Miley Cyrus took to Instagram to call out all the women who are weighing in on Kim's pics by sharing a picture of the star's butt Kimoji and writing, "Dear women, you ALL are acting tacky AF! Why don't we overly (myself included) fortunate women come together and try to create and bring jobs to other women in desperate need of them so they can support not only THEMSELVES but their families! #happyinternationalwomensday. Can we all put the c***iness aside for one f***ing day and love / celebrate one another! PS no matter how hard you (or myself) work NEVER will I feel I am worthy of the comfort I live in. Because so many others while I tuck myself in at night are laying their head on the pavement, dreaming of all the things we take for granted every day. Much love to all my women!!!!"

Whatever the underlying value of all this sisterly support may, or may not be, I'm personally looking forward to the moment in Miley's maturity when her inner self esteem ratchets up to the point where she no longer feels the need to add c*** as an adjective, verb, adverb or noun.

She's getting there. But still got a long, f***ing way to go.

Meanwhile, from the Rhodes Scholar side of town, the Empress of all Things Selfie, herself, weighed in.

And, no, that's not body shaming. It's a perfectly acceptable description of one's contribution to a conversation.

So, shut the f*** up.

Sorry, Miley moment.

Kim Kardashian penned an essay on her site entitled "Happy International Women's Day" where she addressed the celebs who bashed her for posting nude pics. She wrote, "In all seriousness, I never understand why people get so bothered by what other people choose to do with their lives. I don't do drugs, I hardly drink, I've never committed a crime—and yet I'm a bad role model for being proud of my body?"

She continued, "I am empowered by my body. I am empowered by my sexuality. I am empowered by feeling comfortable in my skin. I am empowered by showing the world my flaws and not being afraid of what anyone is going to say about me. And I hope that through this platform I have been given, I can encourage the same empowerment for girls and women all over the world."

She also shouted out her husband Kanye, who she says is "so accepting and supportive and who has given me newfound confidence in myself." She also added that she wants her daughter North West to "be proud of who she is. I want her to be comfortable in her body.  I don't want her to grow up in a world where she is made to feel less-than for embracing everything it means to be a woman."

She ended her essay with, "It's 2016. The body-shaming and slut-shaming—it's like, enough is enough. I will not live my life dictated by the issues you have with my sexuality. You be you and let me be me. I am a mother. I am a wife, a sister, a daughter, an entrepreneur and I am allowed to be sexy."


Now, he said, as the plot thickened, we have Sharon Osborne "givin' that girl some skin" support.

And, of course, now, Bette who has taken the nude up a notch with her mock-bitchy backhand.

Well, fun is fun and who amongst us can't enjoy a guffaw or two in these troubling, boy, we sure could use some guffaws times in which we find ourselves.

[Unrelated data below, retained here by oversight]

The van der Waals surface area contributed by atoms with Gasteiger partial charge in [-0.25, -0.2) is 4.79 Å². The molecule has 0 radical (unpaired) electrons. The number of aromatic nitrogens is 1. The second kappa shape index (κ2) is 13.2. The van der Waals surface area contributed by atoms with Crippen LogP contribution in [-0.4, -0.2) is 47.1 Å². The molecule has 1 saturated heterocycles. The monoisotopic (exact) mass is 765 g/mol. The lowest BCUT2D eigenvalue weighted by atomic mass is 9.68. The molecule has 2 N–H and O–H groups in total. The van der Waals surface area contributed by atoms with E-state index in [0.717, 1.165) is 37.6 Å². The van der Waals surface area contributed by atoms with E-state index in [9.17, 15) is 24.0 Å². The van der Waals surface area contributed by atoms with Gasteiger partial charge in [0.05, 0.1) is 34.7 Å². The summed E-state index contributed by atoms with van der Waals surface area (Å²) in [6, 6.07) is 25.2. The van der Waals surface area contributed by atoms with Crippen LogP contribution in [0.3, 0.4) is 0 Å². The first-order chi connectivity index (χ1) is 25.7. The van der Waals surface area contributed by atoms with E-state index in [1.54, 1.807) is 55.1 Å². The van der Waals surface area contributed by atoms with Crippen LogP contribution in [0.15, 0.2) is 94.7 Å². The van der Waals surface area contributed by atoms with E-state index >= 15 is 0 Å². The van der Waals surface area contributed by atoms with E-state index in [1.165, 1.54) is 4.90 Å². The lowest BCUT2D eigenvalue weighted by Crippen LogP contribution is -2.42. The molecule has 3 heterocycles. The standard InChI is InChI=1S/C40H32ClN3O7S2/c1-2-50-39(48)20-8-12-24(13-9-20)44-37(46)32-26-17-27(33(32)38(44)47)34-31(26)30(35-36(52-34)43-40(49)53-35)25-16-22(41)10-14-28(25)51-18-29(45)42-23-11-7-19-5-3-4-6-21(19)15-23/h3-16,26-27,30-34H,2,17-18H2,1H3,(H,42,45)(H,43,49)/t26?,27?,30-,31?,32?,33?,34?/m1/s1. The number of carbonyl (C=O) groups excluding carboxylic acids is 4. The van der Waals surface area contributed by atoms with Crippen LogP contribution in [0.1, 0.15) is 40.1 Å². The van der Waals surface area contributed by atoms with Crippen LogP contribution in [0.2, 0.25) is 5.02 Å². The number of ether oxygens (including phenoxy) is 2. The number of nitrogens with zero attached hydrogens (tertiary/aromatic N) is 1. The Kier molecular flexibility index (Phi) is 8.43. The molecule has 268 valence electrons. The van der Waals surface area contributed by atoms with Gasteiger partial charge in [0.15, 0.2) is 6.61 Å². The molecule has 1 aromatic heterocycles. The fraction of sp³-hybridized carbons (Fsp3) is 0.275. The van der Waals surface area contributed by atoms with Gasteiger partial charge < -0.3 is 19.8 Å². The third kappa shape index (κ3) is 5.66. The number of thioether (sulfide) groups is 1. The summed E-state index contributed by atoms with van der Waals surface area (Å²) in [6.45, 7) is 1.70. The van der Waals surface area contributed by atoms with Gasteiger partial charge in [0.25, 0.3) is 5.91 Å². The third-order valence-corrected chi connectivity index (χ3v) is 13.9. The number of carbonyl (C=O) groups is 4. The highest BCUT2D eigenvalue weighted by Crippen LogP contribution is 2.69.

But let's get back to Kim and her decision to stand up for women by stripping away the....well, actually, just stripping away.


For what seems like the kabillionth time.

And, with all due respect ("....and Mr. Dennit, I said with all due respect...") here's the problem that I have with Kim's kause and, frankly, Kim's whole kollection of komedy kapers.

Respectfully submitted in the form of an open letter.

Dear Kim...

Can I call you Kim? I feel like I know you. Scratch that. I've seen you completely naked a kabillion times so, surely, calling you by your first name won't stretch the parameters of proper too much.

Or at all.

You don't know me from Adam and although my work does put my name in various and sundry "public" places from time to time, I'm pretty sure you haven't come across it. Chances are good that you simply never have the occasion to wander over into my world.

Or the world that everyone except you and your family/entourage inhabit.

But I don't want to go off topic and start talking about both the bubble in which you live and the bubble which, in your case, is almost always followed by the word "head".

Let me just put it to you directly.

You're out of your league when it comes to advocacy.

Wait. That was the wrong thing to say.

You are way, way, way out of your league when it comes to advocacy.

Because while the cause that you profess to represent is noble enough, your motives for representing it are mendacious.

I was going to call your motives disingenuous but that word means "not candid or sincere, typically by pretending that one knows less about something than one really does" and I'm convinced that it's literally impossible for you to know less than you do.

As far as mendacious goes, by the way, put down the Vanity Fair for five minutes and pick up a Thesauraus.

Here's the naked truth.

You are not a talent, you are not an artist, you are not accomplished, you are not a prodigy or proficient.

You are, in fairness, a purveyor and a peddler (actually, that was a trick two fer, those words mean the same thing...again, princess, Thesaurus...) marketing a product that has been, by anyone's reasonable definition, phenomenally successful.